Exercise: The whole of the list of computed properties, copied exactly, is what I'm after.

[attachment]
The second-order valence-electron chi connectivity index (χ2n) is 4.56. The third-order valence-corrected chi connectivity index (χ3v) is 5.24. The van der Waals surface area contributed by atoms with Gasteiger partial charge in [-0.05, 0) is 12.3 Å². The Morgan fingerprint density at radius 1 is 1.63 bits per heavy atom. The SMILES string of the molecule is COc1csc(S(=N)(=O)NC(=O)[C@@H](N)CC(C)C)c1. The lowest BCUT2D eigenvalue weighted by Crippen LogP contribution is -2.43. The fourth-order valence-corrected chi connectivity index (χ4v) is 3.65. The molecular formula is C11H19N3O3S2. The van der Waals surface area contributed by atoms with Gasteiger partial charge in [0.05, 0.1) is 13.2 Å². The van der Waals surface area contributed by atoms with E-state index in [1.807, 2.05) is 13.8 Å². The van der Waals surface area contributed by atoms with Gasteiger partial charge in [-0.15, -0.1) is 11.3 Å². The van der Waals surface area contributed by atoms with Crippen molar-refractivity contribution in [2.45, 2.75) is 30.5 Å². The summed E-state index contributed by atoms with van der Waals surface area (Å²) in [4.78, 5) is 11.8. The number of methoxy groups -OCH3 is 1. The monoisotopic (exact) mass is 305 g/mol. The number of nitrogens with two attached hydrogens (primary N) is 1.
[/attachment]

The second-order valence-electron chi connectivity index (χ2n) is 4.56. The third-order valence-corrected chi connectivity index (χ3v) is 5.24. The van der Waals surface area contributed by atoms with Gasteiger partial charge in [-0.05, 0) is 12.3 Å². The Morgan fingerprint density at radius 1 is 1.63 bits per heavy atom. The SMILES string of the molecule is COc1csc(S(=N)(=O)NC(=O)[C@@H](N)CC(C)C)c1. The lowest BCUT2D eigenvalue weighted by Crippen LogP contribution is -2.43. The fourth-order valence-corrected chi connectivity index (χ4v) is 3.65. The molecular formula is C11H19N3O3S2. The van der Waals surface area contributed by atoms with Gasteiger partial charge in [0.05, 0.1) is 13.2 Å². The van der Waals surface area contributed by atoms with E-state index in [1.807, 2.05) is 13.8 Å². The van der Waals surface area contributed by atoms with Gasteiger partial charge in [-0.15, -0.1) is 11.3 Å². The van der Waals surface area contributed by atoms with Crippen molar-refractivity contribution in [2.45, 2.75) is 30.5 Å². The summed E-state index contributed by atoms with van der Waals surface area (Å²) in [4.78, 5) is 11.8. The number of methoxy groups -OCH3 is 1. The monoisotopic (exact) mass is 305 g/mol. The number of nitrogens with two attached hydrogens (primary N) is 1.